Francesco Canona or Canova was born near Milan in 1497 and died in 1543. It was his place of birth rather than his family name which was almost exclusively used when referring to him during his professional life. He was the personal lutenist in Rome to Cardinal Ippolito de Medici and to Popes Leo X (1513-1521), Clement VII (1523-34), and Paul III (1534-1549). Francesco’s first printed works date from 1536. In that year, three publications appeared, two of which were devoted only to works by Francesco. The third was an anthology in which his music can be found alongside anonymous dances and pieces by his contemporaries.
The American lutenist, Hopkinson Smith, began as a teenager he began to study the classical guitar and in his early 20's, he became acquainted with the lute which he started to learn by himself. He majored in musicology at Harvard and graduated with honors in 1972. In 1973, Hopkinson Smith came to Europe to devote himself to the lute in earnest. He worked in Catalonia with Emilio Pujol, a profound pedagogue in the 19th century tradition who instilled in him a sense for higher artistic values, and in Switzerland with Eugen Dombois whose sense of happy organic unity between performer, instrument and historic period has had a lasting effect on him. From the mid 1970's, he was involved in various ensemble projects including the founding of the ensemble Hespèrion XX and a ten-year collaboration with Jordi Savall. This collaboration led to important experiences in chamber music which were a creative complement to his work as a soloist.
Duo Ahlert & Schwab have dedicated themselves, through their choice of instruments, to one of the smallest repertoires to be found in the classical music pantheon, that for guitar and mandolin. On this Naxos' effort, Daniel Ahlert plays the mandolin, and Birgit Schwab takes Baroque guitar and archlute parts in works of Sylvius Leopold Weiss and Giovanni Hoffmann. Being German, they identify Giovanni Hoffmann under the wholly inauthentic name of "Johann Hoffmann," which can lead to some confusion.
Narciso Yepes was one of the finest virtuoso classical guitarists of the twentieth century, generally ranked second after Andrés Segovia.
…The Burwell lute tutor states: "[On] other instruments we sing, but on the lute we speak". That is exactly what Bailes does, and in a very eloquent manner.
Compiled between about 1620 and 1650 by the Munich painter Albrecht Wörl, this manuscript collection of early 17th century baroque lute music includes dances and song settings by many of the earliest generation of lutenist-composers working in the ‘new tunings’ (accords nouveaux). Wörl’s ability to notate the pieces he collected with accuracy seems to have been severely hampered by the rapid degradation of his eyesight. Because of this, and the fact that Wörl’s lute book contains many unique anonymous works, this manuscript, which is full of beautiful music has been overlooked for far too long. Canadian lutenist Evan Plommer presents reconstructed and revitalized versions of 36 pieces in 5 different tunings for baroque lute, including Wörl’s elaborations as well as those of his own making.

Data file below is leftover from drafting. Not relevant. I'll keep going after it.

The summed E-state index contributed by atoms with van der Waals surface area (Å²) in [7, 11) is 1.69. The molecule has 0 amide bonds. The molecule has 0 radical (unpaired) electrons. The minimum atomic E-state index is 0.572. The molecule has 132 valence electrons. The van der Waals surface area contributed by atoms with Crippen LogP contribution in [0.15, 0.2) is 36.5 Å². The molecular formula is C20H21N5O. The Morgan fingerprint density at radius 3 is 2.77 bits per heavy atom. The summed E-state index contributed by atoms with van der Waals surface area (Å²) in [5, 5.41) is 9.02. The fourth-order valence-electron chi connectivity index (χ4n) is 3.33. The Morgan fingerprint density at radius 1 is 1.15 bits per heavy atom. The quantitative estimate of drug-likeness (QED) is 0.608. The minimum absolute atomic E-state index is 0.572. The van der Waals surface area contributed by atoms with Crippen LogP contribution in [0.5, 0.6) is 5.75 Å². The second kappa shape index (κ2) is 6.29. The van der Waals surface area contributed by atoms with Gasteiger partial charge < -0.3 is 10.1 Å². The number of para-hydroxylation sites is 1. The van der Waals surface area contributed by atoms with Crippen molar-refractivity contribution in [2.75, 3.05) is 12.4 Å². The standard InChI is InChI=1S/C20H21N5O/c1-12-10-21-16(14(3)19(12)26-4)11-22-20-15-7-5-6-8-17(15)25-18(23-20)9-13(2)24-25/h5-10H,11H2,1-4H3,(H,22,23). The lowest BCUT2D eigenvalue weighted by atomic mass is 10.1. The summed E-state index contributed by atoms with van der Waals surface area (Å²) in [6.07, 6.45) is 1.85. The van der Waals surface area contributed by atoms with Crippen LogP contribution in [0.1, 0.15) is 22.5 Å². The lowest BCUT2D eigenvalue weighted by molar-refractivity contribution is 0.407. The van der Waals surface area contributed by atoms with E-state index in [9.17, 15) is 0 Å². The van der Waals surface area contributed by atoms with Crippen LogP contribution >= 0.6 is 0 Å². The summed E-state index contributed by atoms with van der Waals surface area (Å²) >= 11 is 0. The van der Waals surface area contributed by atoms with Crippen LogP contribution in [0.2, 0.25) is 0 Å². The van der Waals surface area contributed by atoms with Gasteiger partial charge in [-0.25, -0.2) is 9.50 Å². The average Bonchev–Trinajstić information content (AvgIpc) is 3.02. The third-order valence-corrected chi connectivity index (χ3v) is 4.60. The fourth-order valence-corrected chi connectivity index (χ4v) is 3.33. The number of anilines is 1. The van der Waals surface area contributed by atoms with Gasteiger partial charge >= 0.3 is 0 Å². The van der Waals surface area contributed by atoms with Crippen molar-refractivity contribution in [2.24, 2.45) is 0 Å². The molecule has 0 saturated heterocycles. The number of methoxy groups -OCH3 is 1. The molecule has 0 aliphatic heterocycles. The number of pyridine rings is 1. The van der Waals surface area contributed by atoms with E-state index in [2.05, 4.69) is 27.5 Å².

This new solo album of world-renowned Japanese lute master Toyohiko Satoh features music by the German baroque composer and lutenist Esaias Reusner (1639-1679), who published two volumes of compositions for solo lute. The pieces of this CD are taken from “Neue Lautenfrüchte”. Reusner’s style is as interesting as it is special and unusual, compared to works of his contemporaries. His pieces are mostly short, sober and pragmatic, showing a very clear and unostentatious attitude.
This recording of lute music may be of most interest to fans of the lute and of the Renaissance-Baroque transition era, but it will be of considerable interest to them: it marks the first recording of the Libro d'intavolature di liuto, or Book of Lute Tablatures, of Vincenzo Galilei (1584). Galilei was the father of none other than astronomer Galileo. The work is given the title The Well-Tempered Lute here; that was not Galilei's title, but the music was apparently the first collection intended to demonstrate the possibilities of equal temperament that Bach would exploit so dramatically a century and a half later. Some scholars have opined that this was a primarily theoretical work; as music, it is both technically difficult and a little monotonous, consisting of groups of dances that may or may not have been danced to. Lutenist Žak Ozmo makes a good case for these little pieces as performer's music, differentiating learned counterpoint from works of a more expressive character.